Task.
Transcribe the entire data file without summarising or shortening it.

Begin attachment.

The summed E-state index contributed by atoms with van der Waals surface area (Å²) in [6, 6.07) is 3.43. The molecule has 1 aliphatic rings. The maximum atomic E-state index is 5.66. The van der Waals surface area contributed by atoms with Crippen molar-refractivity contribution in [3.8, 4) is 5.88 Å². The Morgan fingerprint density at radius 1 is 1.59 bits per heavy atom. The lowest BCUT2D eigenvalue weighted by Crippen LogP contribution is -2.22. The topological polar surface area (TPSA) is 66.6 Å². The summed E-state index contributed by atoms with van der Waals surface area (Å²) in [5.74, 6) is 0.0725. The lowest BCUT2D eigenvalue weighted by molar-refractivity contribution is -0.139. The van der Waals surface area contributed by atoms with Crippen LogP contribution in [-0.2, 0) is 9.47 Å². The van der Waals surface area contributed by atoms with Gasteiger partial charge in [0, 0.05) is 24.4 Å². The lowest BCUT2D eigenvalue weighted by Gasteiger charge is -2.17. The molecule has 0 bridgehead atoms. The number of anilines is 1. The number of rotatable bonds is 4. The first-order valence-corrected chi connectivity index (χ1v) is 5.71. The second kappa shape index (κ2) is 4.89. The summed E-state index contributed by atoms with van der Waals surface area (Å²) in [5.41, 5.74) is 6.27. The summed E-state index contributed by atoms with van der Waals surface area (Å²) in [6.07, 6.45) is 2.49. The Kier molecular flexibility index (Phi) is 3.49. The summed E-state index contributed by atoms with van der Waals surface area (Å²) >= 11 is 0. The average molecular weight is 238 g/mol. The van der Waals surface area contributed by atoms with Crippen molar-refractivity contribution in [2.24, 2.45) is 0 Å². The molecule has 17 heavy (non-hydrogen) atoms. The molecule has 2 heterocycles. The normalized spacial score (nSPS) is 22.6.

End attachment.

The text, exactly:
The summed E-state index contributed by atoms with van der Waals surface area (Å²) in [6, 6.07) is 3.43. The molecule has 1 aliphatic rings. The maximum atomic E-state index is 5.66. The van der Waals surface area contributed by atoms with Crippen molar-refractivity contribution in [3.8, 4) is 5.88 Å². The Morgan fingerprint density at radius 1 is 1.59 bits per heavy atom. The lowest BCUT2D eigenvalue weighted by Crippen LogP contribution is -2.22. The topological polar surface area (TPSA) is 66.6 Å². The summed E-state index contributed by atoms with van der Waals surface area (Å²) in [5.74, 6) is 0.0725. The lowest BCUT2D eigenvalue weighted by molar-refractivity contribution is -0.139. The van der Waals surface area contributed by atoms with Crippen LogP contribution in [-0.2, 0) is 9.47 Å². The van der Waals surface area contributed by atoms with Gasteiger partial charge in [0, 0.05) is 24.4 Å². The lowest BCUT2D eigenvalue weighted by Gasteiger charge is -2.17. The molecule has 0 bridgehead atoms. The number of anilines is 1. The number of rotatable bonds is 4. The first-order valence-corrected chi connectivity index (χ1v) is 5.71. The second kappa shape index (κ2) is 4.89. The summed E-state index contributed by atoms with van der Waals surface area (Å²) in [5.41, 5.74) is 6.27. The summed E-state index contributed by atoms with van der Waals surface area (Å²) in [6.07, 6.45) is 2.49. The Kier molecular flexibility index (Phi) is 3.49. The summed E-state index contributed by atoms with van der Waals surface area (Å²) >= 11 is 0. The average molecular weight is 238 g/mol. The van der Waals surface area contributed by atoms with Crippen molar-refractivity contribution in [2.24, 2.45) is 0 Å². The molecule has 17 heavy (non-hydrogen) atoms. The molecule has 2 heterocycles. The normalized spacial score (nSPS) is 22.6.